Is there any evidence in any scripture that Jesus ever laughed or had fun?
Is there any evidence in any scripture that Jesus ever laughed or had fun?. Do You mate own that kind of problem?, If yes then please check the good answer below this line:
Three of Jesus’ jokes that would have been particularly funny to ancient Hebrews:
- He nicknamed Simon “Rocky”—the weak, unstable, emotional little pebble of a guy, who rebuked Christ and later denied him three times to a teenage girl. It’s like calling a fat guy “Slim.” It’s ironic, and it was meant to gently tease Peter. Later on in that same chapter, Jesus calls Peter “Satan.”
- “Why do you look at the speck of sawdust in your brother’s eye and pay no attention to the plank in your own eye? How can you say to your brother, ‘Let me take the speck out of your eye,’ when all the time there is a plank in your own eye?” (Matthew 7:3-4). The mental picture Jesus intended to evoke here is quite silly: a man with a monstrous block of wood protruding from his eye (and oblivious to it), railing on another person for sporting in his eye a hugely conspicuous … speck of sawdust. This is one of Jesus’ many jabs at the hypocritical moralists of his day.
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- Jesus said that it’s easier for a camel to pass through the eye of a needle than for a rich man to enter the kingdom of heaven. Biblical commentators are confused by this statement, and rather than take it as a joke and a hyperbole, they try to rationalize it by suggesting that there was a section in the Wall of Jerusalem with a tiny little door that camels could shimmy through. No! The joke is that a camel fitting through the eye of a needle is a physical impossibility. And as hard as it is to squeeze 1500 pounds of camel through a millimeter-wide opening, it’s even harder for rich people to let go of their wealth and cling instead to Jesus as their all.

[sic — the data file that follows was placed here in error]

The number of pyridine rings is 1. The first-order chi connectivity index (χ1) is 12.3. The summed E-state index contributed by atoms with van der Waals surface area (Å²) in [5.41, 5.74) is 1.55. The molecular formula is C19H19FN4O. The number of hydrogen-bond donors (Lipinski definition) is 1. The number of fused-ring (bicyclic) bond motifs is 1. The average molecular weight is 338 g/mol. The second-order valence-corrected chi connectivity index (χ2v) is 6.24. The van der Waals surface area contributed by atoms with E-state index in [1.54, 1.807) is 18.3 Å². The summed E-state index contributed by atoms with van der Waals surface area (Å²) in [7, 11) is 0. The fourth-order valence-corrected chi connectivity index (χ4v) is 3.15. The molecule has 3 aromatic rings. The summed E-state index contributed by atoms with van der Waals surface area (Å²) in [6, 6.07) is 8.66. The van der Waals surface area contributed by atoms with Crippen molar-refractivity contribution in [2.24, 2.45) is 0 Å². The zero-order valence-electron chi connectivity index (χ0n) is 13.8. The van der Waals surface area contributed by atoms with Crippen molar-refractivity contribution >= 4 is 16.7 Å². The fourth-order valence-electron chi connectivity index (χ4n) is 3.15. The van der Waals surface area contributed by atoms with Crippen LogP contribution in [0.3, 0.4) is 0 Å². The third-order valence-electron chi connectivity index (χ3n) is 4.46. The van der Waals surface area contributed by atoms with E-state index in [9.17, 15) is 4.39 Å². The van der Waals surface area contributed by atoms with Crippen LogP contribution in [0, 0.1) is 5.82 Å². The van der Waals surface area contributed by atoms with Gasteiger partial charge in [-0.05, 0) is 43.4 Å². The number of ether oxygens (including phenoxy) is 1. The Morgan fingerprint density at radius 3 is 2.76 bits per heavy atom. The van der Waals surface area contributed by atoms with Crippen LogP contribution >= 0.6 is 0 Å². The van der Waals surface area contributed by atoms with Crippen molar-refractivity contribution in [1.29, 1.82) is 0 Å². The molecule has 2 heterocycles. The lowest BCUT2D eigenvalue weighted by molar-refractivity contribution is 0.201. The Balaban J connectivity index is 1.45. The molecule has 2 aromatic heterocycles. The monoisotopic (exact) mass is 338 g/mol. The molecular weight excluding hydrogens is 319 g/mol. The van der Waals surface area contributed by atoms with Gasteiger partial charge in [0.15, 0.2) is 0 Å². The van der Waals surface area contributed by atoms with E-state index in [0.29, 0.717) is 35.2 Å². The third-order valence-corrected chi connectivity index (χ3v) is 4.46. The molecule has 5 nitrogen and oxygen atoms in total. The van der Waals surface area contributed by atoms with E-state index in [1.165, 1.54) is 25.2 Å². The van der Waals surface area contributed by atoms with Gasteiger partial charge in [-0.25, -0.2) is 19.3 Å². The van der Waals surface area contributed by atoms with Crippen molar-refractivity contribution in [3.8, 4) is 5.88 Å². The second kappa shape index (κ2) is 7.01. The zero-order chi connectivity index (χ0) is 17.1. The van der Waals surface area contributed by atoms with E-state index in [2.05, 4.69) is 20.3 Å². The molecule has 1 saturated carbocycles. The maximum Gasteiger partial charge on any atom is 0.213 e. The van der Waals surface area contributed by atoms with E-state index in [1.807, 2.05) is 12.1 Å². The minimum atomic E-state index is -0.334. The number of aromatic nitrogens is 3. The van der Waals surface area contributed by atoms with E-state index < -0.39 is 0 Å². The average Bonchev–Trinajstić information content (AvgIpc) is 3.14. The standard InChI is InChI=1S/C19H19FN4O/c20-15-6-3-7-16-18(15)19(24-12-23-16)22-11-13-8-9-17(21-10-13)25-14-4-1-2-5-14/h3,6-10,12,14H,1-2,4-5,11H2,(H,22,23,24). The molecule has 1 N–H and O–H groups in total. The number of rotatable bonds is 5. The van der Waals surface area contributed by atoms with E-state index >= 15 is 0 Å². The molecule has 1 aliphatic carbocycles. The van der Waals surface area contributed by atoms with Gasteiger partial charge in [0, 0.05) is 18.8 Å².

These three examples demonstrate the milder side of Jesus’ humor. Other times, it was much more pointed and scathing. As Wilson says, “There are times when it is necessary to set aside the surgeon’s scalpel and pick up a Louisville Slugger” .
For example, check out Jesus’ invective against the Pharisees in Matthew 23, sometimes referred to as “The Chapter of the Seven Woes.” It’s an absolutely brutal lampoon of their self-righteousness and hypocrisy, a pair of sins which Jesus condemned more than any other, because he hates religiosity that misses the point. In this chapter, Jesus makes fun of the way the Pharisees eat, pray, fast, tithe, and make oaths. He makes fun of their flashyphylacteries and extra-long prayer tassels. “You strain out a gnat but swallow a camel,” Jesus said, referring to the Pharisaic practice of carefully straining their drinking water through a cloth to be sure they wouldn’t swallow even the smallest of ceremonially unclean animals. In other words, in keeping the letter of the law and not its spirit, the Pharisees were letting in massive impurities. For example: They would pay Judas money to betray the Messiah, but then when Judas returned the money, they had profound scruples about which account to put it in (Matthew 27:1-7)! They couldn’t put blood money into the Temple coffers, because that would be a sin. And down slides that camel—hooves, knees, humps, and all—into their phony stomachs.